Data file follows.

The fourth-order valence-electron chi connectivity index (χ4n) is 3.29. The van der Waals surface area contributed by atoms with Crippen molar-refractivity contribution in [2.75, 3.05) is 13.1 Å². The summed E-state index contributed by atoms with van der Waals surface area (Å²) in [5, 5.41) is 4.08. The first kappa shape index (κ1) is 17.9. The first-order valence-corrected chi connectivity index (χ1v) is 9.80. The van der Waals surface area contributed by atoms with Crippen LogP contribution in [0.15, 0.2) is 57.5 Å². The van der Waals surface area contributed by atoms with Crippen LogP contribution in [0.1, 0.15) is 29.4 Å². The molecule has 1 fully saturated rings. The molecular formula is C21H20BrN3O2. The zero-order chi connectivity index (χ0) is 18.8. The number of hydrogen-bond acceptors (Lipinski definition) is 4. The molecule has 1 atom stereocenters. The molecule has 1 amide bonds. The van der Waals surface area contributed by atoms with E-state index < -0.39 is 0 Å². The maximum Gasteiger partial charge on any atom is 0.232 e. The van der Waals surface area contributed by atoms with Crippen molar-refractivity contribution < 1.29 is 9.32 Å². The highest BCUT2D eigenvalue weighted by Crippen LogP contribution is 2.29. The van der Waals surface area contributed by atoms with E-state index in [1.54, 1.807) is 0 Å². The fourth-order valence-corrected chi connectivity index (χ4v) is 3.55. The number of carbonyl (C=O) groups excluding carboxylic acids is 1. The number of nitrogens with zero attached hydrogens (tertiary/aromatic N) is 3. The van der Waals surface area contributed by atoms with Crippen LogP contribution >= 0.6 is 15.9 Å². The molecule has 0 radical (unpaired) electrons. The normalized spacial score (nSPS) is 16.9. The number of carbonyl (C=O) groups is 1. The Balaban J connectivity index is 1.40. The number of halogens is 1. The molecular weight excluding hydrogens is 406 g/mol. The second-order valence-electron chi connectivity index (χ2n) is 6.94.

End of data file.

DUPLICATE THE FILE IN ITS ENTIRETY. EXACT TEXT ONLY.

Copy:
The fourth-order valence-electron chi connectivity index (χ4n) is 3.29. The van der Waals surface area contributed by atoms with Crippen molar-refractivity contribution in [2.75, 3.05) is 13.1 Å². The summed E-state index contributed by atoms with van der Waals surface area (Å²) in [5, 5.41) is 4.08. The first kappa shape index (κ1) is 17.9. The first-order valence-corrected chi connectivity index (χ1v) is 9.80. The van der Waals surface area contributed by atoms with Crippen LogP contribution in [0.15, 0.2) is 57.5 Å². The van der Waals surface area contributed by atoms with Crippen LogP contribution in [0.1, 0.15) is 29.4 Å². The molecule has 1 fully saturated rings. The molecular formula is C21H20BrN3O2. The zero-order chi connectivity index (χ0) is 18.8. The number of hydrogen-bond acceptors (Lipinski definition) is 4. The molecule has 1 atom stereocenters. The molecule has 1 amide bonds. The van der Waals surface area contributed by atoms with E-state index < -0.39 is 0 Å². The maximum Gasteiger partial charge on any atom is 0.232 e. The van der Waals surface area contributed by atoms with Crippen molar-refractivity contribution < 1.29 is 9.32 Å². The highest BCUT2D eigenvalue weighted by Crippen LogP contribution is 2.29. The van der Waals surface area contributed by atoms with E-state index in [1.54, 1.807) is 0 Å². The fourth-order valence-corrected chi connectivity index (χ4v) is 3.55. The number of carbonyl (C=O) groups excluding carboxylic acids is 1. The number of nitrogens with zero attached hydrogens (tertiary/aromatic N) is 3. The van der Waals surface area contributed by atoms with Crippen LogP contribution >= 0.6 is 15.9 Å². The molecule has 0 radical (unpaired) electrons. The normalized spacial score (nSPS) is 16.9. The number of carbonyl (C=O) groups is 1. The Balaban J connectivity index is 1.40. The number of halogens is 1. The molecular weight excluding hydrogens is 406 g/mol. The second-order valence-electron chi connectivity index (χ2n) is 6.94.